Tell us what’s happening:
why the array is [1,2,3,4,5] rather than [5,4,3,2,1]

Your code so far

function rangeOfNumbers(startNum, endNum) {
if(startNum === endNum){
  return [startNum];
  var array = rangeOfNumbers(startNum,endNum-1);
  return array;

Your browser information:

User Agent is: Mozilla/5.0 (Windows NT 10.0; Win64; x64) AppleWebKit/537.36 (KHTML, like Gecko) Chrome/80.0.3987.149 Safari/537.36.

Challenge: Use Recursion to Create a Range of Numbers

Link to the challenge:

If you want me to return [5,4,3,2,1] you have to use unshift and not push

Recursion is difficult to understand at first - it’s weird. I might recommend looking at some youtube videos, etc. to get an idea - sometimes visual helps. Look at as many sources as possible explaining it in as many ways as possible.

As to an explanation, why they are in that order…
When the function is called (assuming we’re not at the end), the var array = rangeOfNumbers(startNum,endNum-1); gets called. I know that the array.push(endNum); is right after that, but it isn’t called yet. No, we had another function call on the line before, so this function call gets left on the stack and a that new function call takes over. This keeps happening until - we keep starting the functions, but not finishing as we call the same function and we keep pushing those onto the call stack. Finally, we reach the final, terminal case which is the first one of these calls that finish. As that finishes, it looks on the call stack to see what was left over and grabs the most recent (that’s why it is a stack and not a queue), so that is the one that runs the push first. It may have been run last, but it is the first to complete. And that function call finishes so JS grabs the next most recent off the stack, and so on and so on, the stack or recursive calls unravel, in the opposite order of what people would expect. The last recursive call is the first to complete and the first call is the last one to complete.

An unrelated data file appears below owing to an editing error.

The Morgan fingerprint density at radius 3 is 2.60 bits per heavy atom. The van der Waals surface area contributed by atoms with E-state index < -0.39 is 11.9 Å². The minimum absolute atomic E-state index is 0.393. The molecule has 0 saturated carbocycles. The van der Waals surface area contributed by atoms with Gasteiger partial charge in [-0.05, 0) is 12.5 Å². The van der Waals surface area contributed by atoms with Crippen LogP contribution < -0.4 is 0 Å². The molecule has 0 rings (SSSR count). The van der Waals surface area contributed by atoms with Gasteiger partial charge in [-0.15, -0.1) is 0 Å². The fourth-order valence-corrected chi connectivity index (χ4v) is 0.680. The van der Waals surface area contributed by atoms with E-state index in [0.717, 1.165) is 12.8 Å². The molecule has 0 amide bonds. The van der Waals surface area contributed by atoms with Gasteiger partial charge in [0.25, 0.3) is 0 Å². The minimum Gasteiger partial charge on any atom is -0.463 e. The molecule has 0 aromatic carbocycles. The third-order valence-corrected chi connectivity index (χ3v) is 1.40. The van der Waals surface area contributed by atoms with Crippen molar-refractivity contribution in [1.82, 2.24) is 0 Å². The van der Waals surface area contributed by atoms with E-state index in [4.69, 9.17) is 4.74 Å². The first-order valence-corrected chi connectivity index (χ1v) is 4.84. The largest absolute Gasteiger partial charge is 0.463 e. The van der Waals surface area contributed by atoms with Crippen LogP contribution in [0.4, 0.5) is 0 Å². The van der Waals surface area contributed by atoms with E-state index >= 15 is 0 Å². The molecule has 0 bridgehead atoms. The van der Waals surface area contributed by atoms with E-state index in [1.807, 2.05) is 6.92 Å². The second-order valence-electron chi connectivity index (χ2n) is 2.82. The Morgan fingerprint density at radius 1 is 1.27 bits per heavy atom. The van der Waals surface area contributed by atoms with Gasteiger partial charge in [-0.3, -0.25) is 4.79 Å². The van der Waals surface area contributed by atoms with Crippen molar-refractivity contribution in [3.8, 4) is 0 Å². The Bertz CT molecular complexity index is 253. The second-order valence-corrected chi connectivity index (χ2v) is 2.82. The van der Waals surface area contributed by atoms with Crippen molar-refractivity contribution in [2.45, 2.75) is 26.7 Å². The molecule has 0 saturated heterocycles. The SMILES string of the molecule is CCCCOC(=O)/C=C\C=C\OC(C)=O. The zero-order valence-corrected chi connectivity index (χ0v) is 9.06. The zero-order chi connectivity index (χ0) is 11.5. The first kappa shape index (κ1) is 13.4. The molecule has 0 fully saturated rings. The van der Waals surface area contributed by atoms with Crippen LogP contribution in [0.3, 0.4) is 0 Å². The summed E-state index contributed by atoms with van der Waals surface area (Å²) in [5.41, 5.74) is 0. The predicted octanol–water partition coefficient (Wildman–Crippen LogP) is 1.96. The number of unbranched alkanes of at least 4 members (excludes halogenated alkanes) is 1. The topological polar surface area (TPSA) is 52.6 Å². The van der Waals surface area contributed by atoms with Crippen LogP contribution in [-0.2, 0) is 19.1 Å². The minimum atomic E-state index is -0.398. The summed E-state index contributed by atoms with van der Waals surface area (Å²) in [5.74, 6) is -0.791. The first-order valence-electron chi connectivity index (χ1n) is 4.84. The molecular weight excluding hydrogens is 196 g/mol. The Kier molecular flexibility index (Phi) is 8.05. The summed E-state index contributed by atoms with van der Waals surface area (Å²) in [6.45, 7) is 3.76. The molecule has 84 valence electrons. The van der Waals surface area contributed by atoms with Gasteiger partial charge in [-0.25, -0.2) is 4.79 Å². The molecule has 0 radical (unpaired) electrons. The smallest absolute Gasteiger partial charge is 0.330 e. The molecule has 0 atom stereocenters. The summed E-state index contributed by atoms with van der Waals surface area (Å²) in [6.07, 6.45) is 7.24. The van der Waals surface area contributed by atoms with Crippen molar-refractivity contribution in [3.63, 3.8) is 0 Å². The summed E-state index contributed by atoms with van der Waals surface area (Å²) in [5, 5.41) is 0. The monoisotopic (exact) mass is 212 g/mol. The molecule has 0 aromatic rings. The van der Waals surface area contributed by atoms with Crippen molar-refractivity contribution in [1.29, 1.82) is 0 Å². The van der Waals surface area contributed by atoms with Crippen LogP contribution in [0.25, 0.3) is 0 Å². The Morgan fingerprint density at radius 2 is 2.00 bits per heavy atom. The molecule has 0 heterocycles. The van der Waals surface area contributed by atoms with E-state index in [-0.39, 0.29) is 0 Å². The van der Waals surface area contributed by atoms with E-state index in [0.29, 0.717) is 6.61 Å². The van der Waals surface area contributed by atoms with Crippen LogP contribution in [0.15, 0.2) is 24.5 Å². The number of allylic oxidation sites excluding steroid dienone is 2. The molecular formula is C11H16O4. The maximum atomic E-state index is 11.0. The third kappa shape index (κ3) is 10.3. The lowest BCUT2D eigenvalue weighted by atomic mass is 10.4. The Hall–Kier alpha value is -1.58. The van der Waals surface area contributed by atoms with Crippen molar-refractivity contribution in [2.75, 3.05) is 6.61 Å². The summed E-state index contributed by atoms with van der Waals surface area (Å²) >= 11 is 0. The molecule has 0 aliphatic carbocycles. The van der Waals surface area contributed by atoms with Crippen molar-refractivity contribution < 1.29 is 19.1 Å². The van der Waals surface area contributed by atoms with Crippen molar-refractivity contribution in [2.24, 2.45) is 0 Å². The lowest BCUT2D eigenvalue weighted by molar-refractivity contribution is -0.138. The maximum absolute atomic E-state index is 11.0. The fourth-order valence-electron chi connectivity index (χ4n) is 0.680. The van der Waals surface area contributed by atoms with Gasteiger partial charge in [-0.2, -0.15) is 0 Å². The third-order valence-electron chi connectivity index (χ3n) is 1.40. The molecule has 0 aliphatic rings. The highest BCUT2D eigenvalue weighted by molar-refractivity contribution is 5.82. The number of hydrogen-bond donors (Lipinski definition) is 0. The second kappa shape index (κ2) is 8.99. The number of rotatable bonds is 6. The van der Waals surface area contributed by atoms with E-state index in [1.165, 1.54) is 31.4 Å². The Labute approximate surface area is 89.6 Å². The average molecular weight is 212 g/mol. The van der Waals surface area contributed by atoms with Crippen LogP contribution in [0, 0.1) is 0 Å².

1 Like
var array = rangeOfNumbers(startNum,endNum-1);

It is hard to understand.when startNum==endNum, get[1] then how to get the last elments?

when you use array.push(endNum);
remember the last element for endNum is 1, so if you use push this will enter it as the first element, then for the next value endNum = 2 the push enters this to the last element then it would have [1,2] and so it would continue to the end, but if you add
array.unshift (endNum);
What it does is add it to the first element, so it would no longer be [1,2] but [2,1]

Nothing is really “gotten” until the last case runs. The function just keeps getting called with smaller ranges, (1, 5), then (1, 4), etc. Until it is called the fifth time with (1, 1). Then that if statement is true. That’s where the unravelling starts to happen.

I really think recursion is hard to explain verbally. I think a visual explanation is better, so a video (or many) might be better. I’d studied recursion and never really understood it until one day I was playing with the pagoda puzzle in my house and it struck me - I was solving it with recursion. That helped make the concept sink in, even if implementing it on computers is weird.

Don’t get frustrated. Recursion is weird. To be honest, I think too much emphasis is placed on recursion. It comes up with “sexy” solutions, but usually an iterative solution is often faster and smaller. In 7 years of dev work, I’ve only written on recursive function. But they are good to know because certain problems (like traversing a large tree, which was the problem I faced) just make sense with recursive solutions. And they show up on interviews sometimes. But don’t get frustrated - they are weird and can take people a while - that is completely normal.